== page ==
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      In vivo experience with natural scaffolds for myocardial infarction: the times they are a-changin’

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      Stem Cell Research & Therapy

      BioMed Central

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          Abstract

          Treating a myocardial infarction (MI), the most frequent cause of death worldwide, remains one of the most exciting medical challenges in the 21st century. Cardiac tissue engineering, a novel emerging treatment, involves the use of therapeutic cells supported by a scaffold for regenerating the infarcted area. It is essential to select the appropriate scaffold material; the ideal one should provide a suitable cellular microenvironment, mimic the native myocardium, and allow mechanical and electrical coupling with host tissues. Among available scaffold materials, natural scaffolds are preferable for achieving these purposes because they possess myocardial extracellular matrix properties and structures. Here, we review several natural scaffolds for applications in MI management, with a focus on pre-clinical studies and clinical trials performed to date. We also evaluate scaffolds combined with different cell types and proteins for their ability to promote improved heart function, contractility and neovascularization, and attenuate adverse ventricular remodeling. Although further refinement is necessary in the coming years, promising results indicate that natural scaffolds may be a valuable translational therapeutic option with clinical impact in MI repair.

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          Most cited references 209

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          Heart disease and stroke statistics--2015 update: a report from the American Heart Association.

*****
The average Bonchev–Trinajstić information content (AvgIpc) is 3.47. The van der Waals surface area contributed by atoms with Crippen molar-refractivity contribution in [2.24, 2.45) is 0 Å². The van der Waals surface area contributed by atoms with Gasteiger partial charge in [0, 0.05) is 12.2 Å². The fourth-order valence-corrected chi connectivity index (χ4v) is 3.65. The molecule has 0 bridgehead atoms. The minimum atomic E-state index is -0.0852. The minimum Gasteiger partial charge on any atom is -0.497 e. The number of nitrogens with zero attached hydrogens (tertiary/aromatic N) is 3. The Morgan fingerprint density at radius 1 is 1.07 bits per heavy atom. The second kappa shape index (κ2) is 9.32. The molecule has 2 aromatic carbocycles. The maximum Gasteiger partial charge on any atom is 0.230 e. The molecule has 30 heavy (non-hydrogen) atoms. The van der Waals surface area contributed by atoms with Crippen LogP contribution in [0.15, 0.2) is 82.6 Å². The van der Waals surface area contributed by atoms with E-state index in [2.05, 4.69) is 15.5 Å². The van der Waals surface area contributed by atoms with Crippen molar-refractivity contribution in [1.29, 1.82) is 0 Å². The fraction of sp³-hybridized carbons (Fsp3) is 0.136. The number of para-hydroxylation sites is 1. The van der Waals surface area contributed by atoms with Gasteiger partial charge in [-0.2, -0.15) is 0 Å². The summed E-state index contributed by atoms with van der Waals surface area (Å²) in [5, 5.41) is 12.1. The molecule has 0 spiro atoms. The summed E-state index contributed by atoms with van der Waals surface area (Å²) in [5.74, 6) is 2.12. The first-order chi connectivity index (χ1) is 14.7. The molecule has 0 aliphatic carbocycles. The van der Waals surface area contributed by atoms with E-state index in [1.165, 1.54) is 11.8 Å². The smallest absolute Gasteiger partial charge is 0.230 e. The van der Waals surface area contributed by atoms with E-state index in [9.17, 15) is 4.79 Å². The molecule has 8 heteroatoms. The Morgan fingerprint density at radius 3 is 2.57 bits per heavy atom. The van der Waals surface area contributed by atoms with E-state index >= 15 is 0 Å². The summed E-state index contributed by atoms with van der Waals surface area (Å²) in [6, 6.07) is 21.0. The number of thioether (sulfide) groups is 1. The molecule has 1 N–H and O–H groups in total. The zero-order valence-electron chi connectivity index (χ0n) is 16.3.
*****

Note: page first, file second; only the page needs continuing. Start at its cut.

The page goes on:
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            Remodelling the extracellular matrix in development and disease.

            The extracellular matrix (ECM) is a highly dynamic structure that is present in all tissues and continuously undergoes controlled remodelling. This process involves quantitative and qualitative changes in the ECM, mediated by specific enzymes that are responsible for ECM degradation, such as metalloproteinases. The ECM interacts with cells to regulate diverse functions, including proliferation, migration and differentiation. ECM remodelling is crucial for regulating the morphogenesis of the intestine and lungs, as well as of the mammary and submandibular glands. Dysregulation of ECM composition, structure, stiffness and abundance contributes to several pathological conditions, such as fibrosis and invasive cancer. A better understanding of how the ECM regulates organ structure and function and of how ECM remodelling affects disease progression will contribute to the development of new therapeutics.
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              RGD and other recognition sequences for integrins.

               E Ruoslahti (1995)
              Proteins that contain the Arg-Gly-Asp (RGD) attachment site, together with the integrins that serve as receptors for them, constitute a major recognition system for cell adhesion. The RGD sequence is the cell attachment site of a large number of adhesive extracellular matrix, blood, and cell surface proteins, and nearly half of the over 20 known integrins recognize this sequence in their adhesion protein ligands. Some other integrins bind to related sequences in their ligands. The integrin-binding activity of adhesion proteins can be reproduced by short synthetic peptides containing the RGD sequence. Such peptides promote cell adhesion when insolubilized onto a surface, and inhibit it when presented to cells in solution. Reagents that bind selectively to only one or a few of the RGD-directed integrins can be designed by cyclizing peptides with selected sequences around the RGD and by synthesizing RGD mimics. As the integrin-mediated cell attachment influences and regulates cell migration, growth, differentiation, and apoptosis, the RGD peptides and mimics can be used to probe integrin functions in various biological systems. Drug design based on the RGD structure may provide new treatments for diseases such as thrombosis, osteoporosis, and cancer.